How Tiger Roll Became a Grand National Legend
History was made on Saturday as the small-standing Tiger Roll was immortalised in Grand National and British horse racing legend. His win meant he become the first back-to-back winner of the world’s best race since Red Rum in 1974, and only the fifth ever to accomplish the feat.
It is remarkably hard to win one Grand National, but Michael O’Leary summed it up best when he described the chances of his nine-year-old winning a second straight National as ‘impossible’. If history has taught us anything, Tiger Roll makes his own history.
Much like Red Rum, Tiger Roll was never expected to compete over jumps; let alone become a Grand National horse. He was brought to be a middle-distance flat racer. John Ferguson purchased him on behalf of Godolphin for a modest 70,000gns. However, he never took to racing on the flat and was sold again, nearly three years later.
Nigel Hawke brought him for £10,000, and began to school him. He raced for the first time over hurdles in November 2013. This was the first time that owners, trainers, and punters all caught a glimpse of the natural jumping ability that the enigmatic horse possessed. He was set off at a 12-1 chance. However, he ran away and won by three-and-a-quarter lengths.
After this excellent debut, he was put back up for auction again. He was sold with a profit of over £70,000, before joining trainer Gordon Elliot to set out for unprecedented success.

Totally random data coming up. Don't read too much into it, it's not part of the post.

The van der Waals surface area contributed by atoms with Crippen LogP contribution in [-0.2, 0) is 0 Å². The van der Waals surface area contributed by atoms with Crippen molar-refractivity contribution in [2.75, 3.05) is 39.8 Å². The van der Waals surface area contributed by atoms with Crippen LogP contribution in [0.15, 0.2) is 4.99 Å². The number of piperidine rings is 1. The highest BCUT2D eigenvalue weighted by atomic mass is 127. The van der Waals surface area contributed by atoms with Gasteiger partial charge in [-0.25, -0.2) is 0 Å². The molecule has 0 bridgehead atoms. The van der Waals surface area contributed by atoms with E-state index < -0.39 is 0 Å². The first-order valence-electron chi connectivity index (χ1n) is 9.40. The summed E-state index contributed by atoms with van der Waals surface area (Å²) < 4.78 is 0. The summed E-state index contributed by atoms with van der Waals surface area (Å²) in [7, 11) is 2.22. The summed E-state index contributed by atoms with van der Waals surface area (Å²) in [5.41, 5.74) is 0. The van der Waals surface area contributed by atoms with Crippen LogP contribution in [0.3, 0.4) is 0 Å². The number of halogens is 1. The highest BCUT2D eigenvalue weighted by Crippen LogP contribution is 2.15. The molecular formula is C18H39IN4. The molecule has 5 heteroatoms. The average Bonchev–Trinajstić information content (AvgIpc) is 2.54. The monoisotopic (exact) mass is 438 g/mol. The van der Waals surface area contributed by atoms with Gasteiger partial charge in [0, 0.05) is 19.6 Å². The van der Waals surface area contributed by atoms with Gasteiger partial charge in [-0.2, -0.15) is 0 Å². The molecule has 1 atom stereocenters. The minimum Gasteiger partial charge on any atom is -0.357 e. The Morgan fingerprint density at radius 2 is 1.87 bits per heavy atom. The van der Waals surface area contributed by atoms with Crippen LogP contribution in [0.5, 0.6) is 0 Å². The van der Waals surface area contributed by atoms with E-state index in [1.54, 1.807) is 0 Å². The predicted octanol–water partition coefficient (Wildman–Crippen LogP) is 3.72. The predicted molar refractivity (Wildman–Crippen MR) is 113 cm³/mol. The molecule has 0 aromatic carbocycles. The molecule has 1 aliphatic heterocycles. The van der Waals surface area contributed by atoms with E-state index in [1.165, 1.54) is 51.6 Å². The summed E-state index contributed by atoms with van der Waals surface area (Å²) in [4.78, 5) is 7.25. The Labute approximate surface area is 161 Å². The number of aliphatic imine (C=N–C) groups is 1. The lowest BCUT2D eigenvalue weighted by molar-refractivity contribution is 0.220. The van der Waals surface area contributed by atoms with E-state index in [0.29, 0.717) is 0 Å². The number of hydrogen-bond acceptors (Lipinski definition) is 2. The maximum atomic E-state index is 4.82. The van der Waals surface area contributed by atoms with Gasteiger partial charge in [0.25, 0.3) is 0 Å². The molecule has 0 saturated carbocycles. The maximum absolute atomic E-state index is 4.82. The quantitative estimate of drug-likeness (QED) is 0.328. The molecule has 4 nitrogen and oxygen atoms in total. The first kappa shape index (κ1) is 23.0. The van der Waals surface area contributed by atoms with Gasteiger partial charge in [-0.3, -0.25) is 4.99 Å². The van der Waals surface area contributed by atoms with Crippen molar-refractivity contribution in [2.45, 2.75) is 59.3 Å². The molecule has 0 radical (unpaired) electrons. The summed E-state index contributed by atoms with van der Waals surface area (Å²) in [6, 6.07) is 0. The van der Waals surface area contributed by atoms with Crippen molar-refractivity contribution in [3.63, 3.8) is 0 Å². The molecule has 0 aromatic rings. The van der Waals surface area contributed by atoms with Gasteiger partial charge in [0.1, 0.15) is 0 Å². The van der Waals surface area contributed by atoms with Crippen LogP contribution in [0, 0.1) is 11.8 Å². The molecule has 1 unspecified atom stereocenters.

He entered the Cheltenham festival in 2014 as still an unknown quantity, but he successfully led the Triumph Hurdle from start to finish under the stewardship of Davy Russell. He won by a total of three-and-a-quarter lengths in his first race for his new owners. It was also his first of four Cheltenham festival winners; the next one coming three years later in the National Hunt Chase Challenge Cup.
His second festival win came in the Cross Country Chase in 2018, en route to winning the Grand National under Davy Russell. This win meant that Russell became the oldest ever winning rider of the National. Tiger Roll’s success hasn’t been without defeats; as he started the 2018-19 jump season with a fourth-place finish in the cross country at Cheltenham in November.
However, this run wasn’t to last. He showed his diversity when he ran in the Boyne Hurdle in Navan in February. Elliott was using the race to freshen up Tiger Roll, and he wasn’t expected to compete for the victory. The nine-year-old had other ideas, and despite being set off at 33/1, he roared home.
The run certainly caught the punters attention, and he entered the Cheltenham festival as one of the bankers of the whole week. He didn’t disappoint. He was commanding in his record-breaking Cross Country win and didn’t break a sweat, as he finished 22 lengths ahead of the chasing pack. This run was his 34th start, and he was yet to fall; winning on eleven occasions.
The cross country was the perfect set up for Grand National success, as it was 12 months prior. After this victory he was priced at 3/1 in the horse racing betting to win the National; the lowest priced favourite for the race in nearly 100 years. He was better than ever, and the inevitable success in the featured race at Aintree never looked in doubt.
He was carrying six more pounds than the previous year and demonstrated his prowess by winning by two lengths from Magic of Light. The mainstream audience tuned in to see history made; with over ten million people watching in the United Kingdom.
Tiger Roll is a horse of a lifetime; he catches the hearts and minds of all racegoers; something that hasn’t been the case since Red Rum. There will always be discussions over who was better, with Rummy sitting on three national wins; however, we should consider ourselves lucky that we live in a time when we were able to witness the Tiger.